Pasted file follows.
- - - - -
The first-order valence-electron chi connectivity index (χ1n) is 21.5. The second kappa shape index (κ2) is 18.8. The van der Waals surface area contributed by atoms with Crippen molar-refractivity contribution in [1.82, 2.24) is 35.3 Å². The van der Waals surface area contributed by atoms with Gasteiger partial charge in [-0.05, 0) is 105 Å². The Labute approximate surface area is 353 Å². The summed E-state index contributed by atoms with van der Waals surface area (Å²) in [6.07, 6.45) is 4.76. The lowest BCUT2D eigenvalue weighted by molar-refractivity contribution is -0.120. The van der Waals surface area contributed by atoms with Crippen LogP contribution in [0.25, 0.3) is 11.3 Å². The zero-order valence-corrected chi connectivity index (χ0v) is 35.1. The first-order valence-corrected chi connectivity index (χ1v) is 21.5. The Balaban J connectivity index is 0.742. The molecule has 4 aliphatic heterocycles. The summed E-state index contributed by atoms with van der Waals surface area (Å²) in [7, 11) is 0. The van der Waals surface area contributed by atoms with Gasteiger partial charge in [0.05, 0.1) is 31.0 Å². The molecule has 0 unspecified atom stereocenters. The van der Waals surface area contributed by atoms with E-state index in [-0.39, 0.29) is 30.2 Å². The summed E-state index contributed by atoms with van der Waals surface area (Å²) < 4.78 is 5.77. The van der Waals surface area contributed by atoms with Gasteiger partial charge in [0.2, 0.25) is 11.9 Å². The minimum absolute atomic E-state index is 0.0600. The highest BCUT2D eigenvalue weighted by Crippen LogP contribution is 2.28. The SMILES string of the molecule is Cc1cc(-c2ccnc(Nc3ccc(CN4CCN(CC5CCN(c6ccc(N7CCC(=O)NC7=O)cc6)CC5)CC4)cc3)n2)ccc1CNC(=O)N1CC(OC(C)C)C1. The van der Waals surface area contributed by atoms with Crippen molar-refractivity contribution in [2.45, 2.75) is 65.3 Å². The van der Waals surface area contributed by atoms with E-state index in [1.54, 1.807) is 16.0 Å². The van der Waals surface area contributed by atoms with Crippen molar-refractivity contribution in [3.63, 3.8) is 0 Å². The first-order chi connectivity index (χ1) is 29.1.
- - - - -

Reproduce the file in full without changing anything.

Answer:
The first-order valence-electron chi connectivity index (χ1n) is 21.5. The second kappa shape index (κ2) is 18.8. The van der Waals surface area contributed by atoms with Crippen molar-refractivity contribution in [1.82, 2.24) is 35.3 Å². The van der Waals surface area contributed by atoms with Gasteiger partial charge in [-0.05, 0) is 105 Å². The Labute approximate surface area is 353 Å². The summed E-state index contributed by atoms with van der Waals surface area (Å²) in [6.07, 6.45) is 4.76. The lowest BCUT2D eigenvalue weighted by molar-refractivity contribution is -0.120. The van der Waals surface area contributed by atoms with Crippen LogP contribution in [0.25, 0.3) is 11.3 Å². The zero-order valence-corrected chi connectivity index (χ0v) is 35.1. The first-order valence-corrected chi connectivity index (χ1v) is 21.5. The Balaban J connectivity index is 0.742. The molecule has 4 aliphatic heterocycles. The summed E-state index contributed by atoms with van der Waals surface area (Å²) in [7, 11) is 0. The van der Waals surface area contributed by atoms with Gasteiger partial charge in [0.05, 0.1) is 31.0 Å². The molecule has 0 unspecified atom stereocenters. The van der Waals surface area contributed by atoms with E-state index in [-0.39, 0.29) is 30.2 Å². The summed E-state index contributed by atoms with van der Waals surface area (Å²) < 4.78 is 5.77. The van der Waals surface area contributed by atoms with Gasteiger partial charge in [0.2, 0.25) is 11.9 Å². The minimum absolute atomic E-state index is 0.0600. The highest BCUT2D eigenvalue weighted by Crippen LogP contribution is 2.28. The SMILES string of the molecule is Cc1cc(-c2ccnc(Nc3ccc(CN4CCN(CC5CCN(c6ccc(N7CCC(=O)NC7=O)cc6)CC5)CC4)cc3)n2)ccc1CNC(=O)N1CC(OC(C)C)C1. The van der Waals surface area contributed by atoms with Crippen molar-refractivity contribution in [2.45, 2.75) is 65.3 Å². The van der Waals surface area contributed by atoms with E-state index in [1.54, 1.807) is 16.0 Å². The van der Waals surface area contributed by atoms with Crippen molar-refractivity contribution in [3.63, 3.8) is 0 Å². The first-order chi connectivity index (χ1) is 29.1.